Sunday, April 02, 2006

Being careful of what you wish for

This morning we ate at our favorite breakfast spot, Cafe Francisco, which went surprisingly well (I'm sure there'll be more about eating out in later posts). Inexplicably, however, Kristy gave the kids a couple of advertising circulars from the newspaper. She gave them a small book of things they would probably want. In short, a list of demands. JP was the only one who picked up on it. He found a few things in the robot category that might be to his liking and began by wishing out loud that he may get this or that. Then he started talking about Christmas. It being April, we told him his birthday was closer, so he wished it was his birthday. He then came to the rationalization that if he had his own money then, holidays and birthdays be damned, he could buy this robot toy today, April 2nd, just because he wanted it. Alas, he has no money. So he wished aloud for C's money.

Well, all this money talk got me to thinking. How could JP get his own robot money? The first thing to come to mind was chores. If I could find some small thing for him to do then I could, in good conscience, hand over my money. And then simple bribery came to mind. JP is known for his diet and I will list his diet here: Pop Tart, toast, chocolate cookie, pizza, chocolate milk, bacon (this is NOT a partial list). So I suggested - no, I dared him - to eat a banana for a dollar. Other offers were quickly thrown out: broccoli, meat loaf, anything. But this idea really didn't take. It seems not even a robot is worth the hassle of ingesting nutrients. I wasn't sure of the morality of all of this anyway. I saw how quickly fruit for money could become drinking soured milk, eating a french fry off another diner's table at a restaurant or kissing the bottom of his shoe for cash or just because I dared him. And who would see the humor in any of that? Only me.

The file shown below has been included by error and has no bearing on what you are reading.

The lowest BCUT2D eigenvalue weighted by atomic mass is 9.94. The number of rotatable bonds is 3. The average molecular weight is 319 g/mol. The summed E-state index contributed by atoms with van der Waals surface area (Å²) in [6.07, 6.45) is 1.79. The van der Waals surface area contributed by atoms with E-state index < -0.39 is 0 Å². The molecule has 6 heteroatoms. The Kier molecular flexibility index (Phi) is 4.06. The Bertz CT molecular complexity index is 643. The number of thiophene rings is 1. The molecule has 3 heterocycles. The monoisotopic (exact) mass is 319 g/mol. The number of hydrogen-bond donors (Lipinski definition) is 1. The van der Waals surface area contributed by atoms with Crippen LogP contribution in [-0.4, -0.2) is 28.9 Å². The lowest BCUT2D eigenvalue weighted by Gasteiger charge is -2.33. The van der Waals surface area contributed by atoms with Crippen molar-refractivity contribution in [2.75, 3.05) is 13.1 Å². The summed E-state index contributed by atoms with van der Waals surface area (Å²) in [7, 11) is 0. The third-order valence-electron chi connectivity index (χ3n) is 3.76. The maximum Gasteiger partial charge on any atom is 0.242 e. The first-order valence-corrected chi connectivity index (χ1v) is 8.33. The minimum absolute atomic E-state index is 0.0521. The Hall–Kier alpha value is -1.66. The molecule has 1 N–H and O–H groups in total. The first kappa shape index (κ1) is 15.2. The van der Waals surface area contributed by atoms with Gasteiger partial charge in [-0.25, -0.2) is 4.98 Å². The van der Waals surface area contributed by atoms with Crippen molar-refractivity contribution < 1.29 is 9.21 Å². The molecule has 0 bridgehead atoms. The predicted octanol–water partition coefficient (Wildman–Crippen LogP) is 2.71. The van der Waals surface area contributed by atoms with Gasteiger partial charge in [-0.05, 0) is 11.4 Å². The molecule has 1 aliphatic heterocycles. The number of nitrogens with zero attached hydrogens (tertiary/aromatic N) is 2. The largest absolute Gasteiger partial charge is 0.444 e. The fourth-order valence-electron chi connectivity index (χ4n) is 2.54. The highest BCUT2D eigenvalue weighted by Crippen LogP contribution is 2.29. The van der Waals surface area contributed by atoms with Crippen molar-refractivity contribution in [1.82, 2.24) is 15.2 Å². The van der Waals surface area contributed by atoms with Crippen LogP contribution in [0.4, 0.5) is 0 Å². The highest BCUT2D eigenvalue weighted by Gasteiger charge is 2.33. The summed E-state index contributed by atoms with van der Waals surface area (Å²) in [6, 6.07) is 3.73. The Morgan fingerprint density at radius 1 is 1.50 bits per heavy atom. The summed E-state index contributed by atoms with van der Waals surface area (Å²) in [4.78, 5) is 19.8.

So we ended up back at chores, which was offered to The Trio. And boy were they excited. They could feel that money in their pockets already, burning, aching to be spent. Their finger tips tingled at the suggestion of the silver coins and heavy paper. The work was secondary, merely an afterthought. What would you have us do? They wondered. Dig ditches? Re-sod the yard? Paint our 1200 sq. ft. castle? Whatever it takes to GET US SOME MONEY! And what, indeed, would I have them do? What can a 3-,4-,8-year-old do without constant supervision that would ruin the whole point of kids doing chores - time for Mommy and Daddy to sit with our feet up, sip a cool drink, and marvel at the team of workers we've bred? Labor that is all our own, all ours until someone comes along to teach them those two terrible words...Minimum Wage.